I just do not see any real upside to Vornado. Its dividend is below average for the REIT group, and its stock price valuation fully incorporates any earnings and FFO benefits over the next two years. I think you can do better elsewhere.
Ventas, Inc. (NYSE:VTR)
Ventas focuses on health care and senior living facilities. It was trading recently at nearly $56 per share, near the high end of its 52 week range from $59.05 to $43.25. Its price to FFO ratio is 16.8, and it has a market capitalization of $16.1 billion. It pays an annual dividend of $2.30 per share, for an annual yield of 4.1%.
Ventas substantially remade itself into one of the nation's largest REITs of any kind by three large acquisitions in the past 12 months: a $3.1 billion purchase of Altria Senior Living, a $7.4 billion purchase of Nationwide Healthcare Partners, and most recently a $770 million purchase of Codgill, Spencer. Combined these purchases led to Ventas 2011 reported to tremendous growth in all aspects of Ventas' reporting. For all of 2011, it reported FFO of $825 million, or $3.57 per share. This compares with 2010's $422 million, or $2.67 per share.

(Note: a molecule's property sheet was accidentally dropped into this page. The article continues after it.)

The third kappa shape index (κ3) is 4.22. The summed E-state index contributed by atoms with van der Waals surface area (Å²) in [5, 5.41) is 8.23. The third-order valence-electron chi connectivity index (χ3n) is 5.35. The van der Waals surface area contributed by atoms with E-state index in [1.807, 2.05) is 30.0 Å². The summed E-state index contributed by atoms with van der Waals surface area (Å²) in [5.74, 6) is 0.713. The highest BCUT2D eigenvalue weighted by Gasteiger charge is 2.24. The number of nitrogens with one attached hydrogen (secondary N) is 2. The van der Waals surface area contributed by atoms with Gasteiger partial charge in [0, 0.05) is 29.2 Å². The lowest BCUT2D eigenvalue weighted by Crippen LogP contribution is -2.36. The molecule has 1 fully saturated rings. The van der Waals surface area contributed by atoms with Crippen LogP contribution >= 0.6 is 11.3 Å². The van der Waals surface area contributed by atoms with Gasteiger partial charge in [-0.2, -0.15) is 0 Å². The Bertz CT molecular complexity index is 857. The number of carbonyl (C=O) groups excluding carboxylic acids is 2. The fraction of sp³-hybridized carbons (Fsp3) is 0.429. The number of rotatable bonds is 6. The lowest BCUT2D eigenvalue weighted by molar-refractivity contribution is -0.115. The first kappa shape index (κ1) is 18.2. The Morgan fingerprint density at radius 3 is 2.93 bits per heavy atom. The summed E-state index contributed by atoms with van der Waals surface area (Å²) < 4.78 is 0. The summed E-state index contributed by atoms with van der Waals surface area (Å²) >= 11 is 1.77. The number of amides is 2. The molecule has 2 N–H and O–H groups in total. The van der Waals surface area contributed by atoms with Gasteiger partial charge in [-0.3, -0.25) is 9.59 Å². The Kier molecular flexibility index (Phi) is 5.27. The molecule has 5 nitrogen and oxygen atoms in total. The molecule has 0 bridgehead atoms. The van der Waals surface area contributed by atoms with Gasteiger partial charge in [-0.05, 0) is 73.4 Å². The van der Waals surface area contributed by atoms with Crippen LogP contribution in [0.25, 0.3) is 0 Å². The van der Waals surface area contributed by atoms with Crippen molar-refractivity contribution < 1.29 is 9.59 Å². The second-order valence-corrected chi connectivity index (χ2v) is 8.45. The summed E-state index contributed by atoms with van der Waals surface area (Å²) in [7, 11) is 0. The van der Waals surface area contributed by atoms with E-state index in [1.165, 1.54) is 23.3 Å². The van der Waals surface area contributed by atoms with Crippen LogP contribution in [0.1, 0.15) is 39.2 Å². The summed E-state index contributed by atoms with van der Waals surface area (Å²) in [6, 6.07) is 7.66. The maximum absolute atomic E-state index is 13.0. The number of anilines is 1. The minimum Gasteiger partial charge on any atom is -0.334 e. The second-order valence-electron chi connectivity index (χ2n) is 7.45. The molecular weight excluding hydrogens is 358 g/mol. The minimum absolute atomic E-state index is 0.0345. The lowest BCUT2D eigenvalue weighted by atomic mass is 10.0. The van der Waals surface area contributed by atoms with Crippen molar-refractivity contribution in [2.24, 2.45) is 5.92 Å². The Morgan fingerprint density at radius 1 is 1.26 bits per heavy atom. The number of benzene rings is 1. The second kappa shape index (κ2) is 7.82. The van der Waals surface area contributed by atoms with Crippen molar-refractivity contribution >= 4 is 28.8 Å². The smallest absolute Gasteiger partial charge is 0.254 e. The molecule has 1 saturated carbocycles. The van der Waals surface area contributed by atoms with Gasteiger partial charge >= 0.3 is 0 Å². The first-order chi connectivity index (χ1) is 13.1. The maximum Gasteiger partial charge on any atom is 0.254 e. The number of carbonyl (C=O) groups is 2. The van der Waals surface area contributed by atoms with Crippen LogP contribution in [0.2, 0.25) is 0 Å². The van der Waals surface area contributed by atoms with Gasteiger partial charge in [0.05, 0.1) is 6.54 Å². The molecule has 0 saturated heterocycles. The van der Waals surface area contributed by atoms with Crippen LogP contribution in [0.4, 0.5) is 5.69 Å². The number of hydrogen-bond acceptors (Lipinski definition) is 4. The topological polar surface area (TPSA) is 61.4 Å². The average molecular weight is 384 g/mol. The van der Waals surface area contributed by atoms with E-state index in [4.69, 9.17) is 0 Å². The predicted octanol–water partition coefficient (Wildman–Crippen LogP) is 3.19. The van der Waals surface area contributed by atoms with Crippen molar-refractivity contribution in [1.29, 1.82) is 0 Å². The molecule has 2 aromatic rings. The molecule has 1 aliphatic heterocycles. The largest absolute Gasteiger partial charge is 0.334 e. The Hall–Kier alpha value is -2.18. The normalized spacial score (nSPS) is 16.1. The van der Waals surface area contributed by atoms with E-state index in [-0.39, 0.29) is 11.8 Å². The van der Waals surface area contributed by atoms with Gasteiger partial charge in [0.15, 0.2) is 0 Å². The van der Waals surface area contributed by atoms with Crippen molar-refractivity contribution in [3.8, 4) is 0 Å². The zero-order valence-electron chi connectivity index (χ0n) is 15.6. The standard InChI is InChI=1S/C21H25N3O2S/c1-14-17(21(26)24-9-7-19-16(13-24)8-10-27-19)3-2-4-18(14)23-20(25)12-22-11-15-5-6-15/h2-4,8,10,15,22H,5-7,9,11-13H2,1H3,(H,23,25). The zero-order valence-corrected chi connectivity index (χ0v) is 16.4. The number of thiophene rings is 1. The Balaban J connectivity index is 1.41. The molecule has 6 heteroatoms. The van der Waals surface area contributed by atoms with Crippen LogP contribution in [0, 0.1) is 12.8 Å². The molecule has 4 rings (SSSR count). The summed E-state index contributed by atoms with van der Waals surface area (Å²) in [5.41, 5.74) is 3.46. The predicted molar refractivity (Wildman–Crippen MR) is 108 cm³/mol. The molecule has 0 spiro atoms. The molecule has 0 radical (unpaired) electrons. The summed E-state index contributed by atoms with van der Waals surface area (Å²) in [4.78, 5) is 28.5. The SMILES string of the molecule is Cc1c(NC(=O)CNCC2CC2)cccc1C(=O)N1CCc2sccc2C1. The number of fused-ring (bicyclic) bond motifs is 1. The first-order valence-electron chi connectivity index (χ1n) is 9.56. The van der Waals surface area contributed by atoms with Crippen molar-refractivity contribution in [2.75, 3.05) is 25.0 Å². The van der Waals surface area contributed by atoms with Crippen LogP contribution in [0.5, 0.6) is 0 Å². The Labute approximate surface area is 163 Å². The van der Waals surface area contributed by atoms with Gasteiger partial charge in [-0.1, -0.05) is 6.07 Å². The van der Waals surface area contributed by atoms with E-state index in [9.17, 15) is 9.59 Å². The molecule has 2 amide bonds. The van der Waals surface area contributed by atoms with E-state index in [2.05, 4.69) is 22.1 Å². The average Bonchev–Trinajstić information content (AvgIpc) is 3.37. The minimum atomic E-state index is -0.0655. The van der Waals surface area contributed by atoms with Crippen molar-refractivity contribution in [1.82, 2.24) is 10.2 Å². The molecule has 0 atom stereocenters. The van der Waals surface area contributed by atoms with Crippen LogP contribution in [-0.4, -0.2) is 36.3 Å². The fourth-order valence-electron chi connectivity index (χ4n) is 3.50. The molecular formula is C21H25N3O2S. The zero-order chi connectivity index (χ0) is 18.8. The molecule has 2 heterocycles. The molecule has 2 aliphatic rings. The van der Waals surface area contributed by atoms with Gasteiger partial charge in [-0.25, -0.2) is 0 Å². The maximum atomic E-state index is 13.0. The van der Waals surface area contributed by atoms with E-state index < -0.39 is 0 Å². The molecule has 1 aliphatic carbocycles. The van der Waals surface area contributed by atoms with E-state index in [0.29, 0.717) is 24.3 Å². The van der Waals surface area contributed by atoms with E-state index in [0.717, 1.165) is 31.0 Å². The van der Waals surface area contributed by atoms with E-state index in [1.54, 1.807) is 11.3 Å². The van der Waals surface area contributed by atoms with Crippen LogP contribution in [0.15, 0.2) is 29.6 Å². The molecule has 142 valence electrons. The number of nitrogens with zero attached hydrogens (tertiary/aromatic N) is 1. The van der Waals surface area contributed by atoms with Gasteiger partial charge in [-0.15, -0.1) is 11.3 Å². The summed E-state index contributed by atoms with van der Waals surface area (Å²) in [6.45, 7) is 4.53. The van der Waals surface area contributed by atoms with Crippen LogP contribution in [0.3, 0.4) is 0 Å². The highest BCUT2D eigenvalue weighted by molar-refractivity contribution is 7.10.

The aging population and retirement of baby boomers auger well for Ventas long term future. Yet, the stock trades already for a premium of 65% over book value, and absent more acquisition, the company has some consolidating to do. FFO growth will slow to the mid single digits the next couple years.
Ventas pays an average REIT yield, and there is room for dividend growth. I recommend Ventas for income seekers.
Annaly Capital Management, Inc. (NYSE:NLY)
Annaly is a well known mortgage REIT, specializing in agency based mortgage instruments. Annaly stock was trading recently at between $16 and $17 per share, near the middle of its 52 week range of from $18.79 to $14.05. It has a price to earnings ratio of $16.1 billion. Its most recent quarterly dividend payment was for $0.57, for an annual yield of 13.7. That dividend yield will almost certainly be falling.
Annaly is suffering, as all mortgage REITs, from a narrowing in the yield curve. It is still steep in mathematical terms, as short term rates are near zero. But for all the considerable expertise of Annaly's transactions, the firm relies upon the yield spread, to be specific, and leverage to generate the profits that allow for this issue's generous dividend. Falling long term mortgage rates, along with Annaly management taking conservative measures to reduce its debt and leverage, led to fourth quarter earnings of $0.54 per share. This was its worst quarter of the year, and two cents, or 4% below analysts' expectations for the quarter.
I do not see any relief to the narrowing of Annaly's margins. And the company's actions of lowering leverage from 6.7 at the end of 2010 to 5.4 at the end of 2011 seems a conscious decision to batten down the hatches. I see dividends and earnings this year falling to about $1.80 per share. Funny thing about that, is that the yield would still be 11%.
Dividend seekers should not be afraid to invest in Annaly. For those looking for a little bit of growth, look elsewhere.